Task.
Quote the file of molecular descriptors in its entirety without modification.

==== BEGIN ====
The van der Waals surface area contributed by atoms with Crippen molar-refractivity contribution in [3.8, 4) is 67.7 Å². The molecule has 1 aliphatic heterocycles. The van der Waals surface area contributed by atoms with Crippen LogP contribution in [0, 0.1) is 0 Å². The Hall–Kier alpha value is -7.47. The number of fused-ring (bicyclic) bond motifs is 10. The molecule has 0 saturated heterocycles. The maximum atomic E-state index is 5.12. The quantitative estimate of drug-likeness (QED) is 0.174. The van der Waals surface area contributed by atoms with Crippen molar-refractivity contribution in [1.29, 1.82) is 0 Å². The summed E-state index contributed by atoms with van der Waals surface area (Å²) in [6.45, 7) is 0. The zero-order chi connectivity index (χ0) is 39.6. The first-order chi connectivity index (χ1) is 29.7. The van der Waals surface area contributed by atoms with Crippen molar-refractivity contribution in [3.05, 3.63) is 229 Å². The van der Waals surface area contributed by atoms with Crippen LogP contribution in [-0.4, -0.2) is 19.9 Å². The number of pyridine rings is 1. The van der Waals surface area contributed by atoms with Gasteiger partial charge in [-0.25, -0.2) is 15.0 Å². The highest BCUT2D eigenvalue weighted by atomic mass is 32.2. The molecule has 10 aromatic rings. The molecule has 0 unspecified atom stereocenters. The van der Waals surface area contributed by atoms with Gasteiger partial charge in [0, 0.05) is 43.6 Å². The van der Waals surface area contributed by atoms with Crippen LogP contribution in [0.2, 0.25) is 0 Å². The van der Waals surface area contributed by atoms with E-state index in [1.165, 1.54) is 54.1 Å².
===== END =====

The van der Waals surface area contributed by atoms with Crippen molar-refractivity contribution in [3.8, 4) is 67.7 Å². The molecule has 1 aliphatic heterocycles. The van der Waals surface area contributed by atoms with Crippen LogP contribution in [0, 0.1) is 0 Å². The Hall–Kier alpha value is -7.47. The number of fused-ring (bicyclic) bond motifs is 10. The molecule has 0 saturated heterocycles. The maximum atomic E-state index is 5.12. The quantitative estimate of drug-likeness (QED) is 0.174. The van der Waals surface area contributed by atoms with Crippen molar-refractivity contribution in [1.29, 1.82) is 0 Å². The summed E-state index contributed by atoms with van der Waals surface area (Å²) in [6.45, 7) is 0. The zero-order chi connectivity index (χ0) is 39.6. The first-order chi connectivity index (χ1) is 29.7. The van der Waals surface area contributed by atoms with Crippen molar-refractivity contribution in [3.05, 3.63) is 229 Å². The van der Waals surface area contributed by atoms with Crippen LogP contribution in [-0.4, -0.2) is 19.9 Å². The number of pyridine rings is 1. The van der Waals surface area contributed by atoms with Gasteiger partial charge in [-0.25, -0.2) is 15.0 Å². The highest BCUT2D eigenvalue weighted by atomic mass is 32.2. The molecule has 10 aromatic rings. The molecule has 0 unspecified atom stereocenters. The van der Waals surface area contributed by atoms with Gasteiger partial charge in [0, 0.05) is 43.6 Å². The van der Waals surface area contributed by atoms with Crippen LogP contribution in [0.2, 0.25) is 0 Å². The van der Waals surface area contributed by atoms with E-state index in [1.165, 1.54) is 54.1 Å².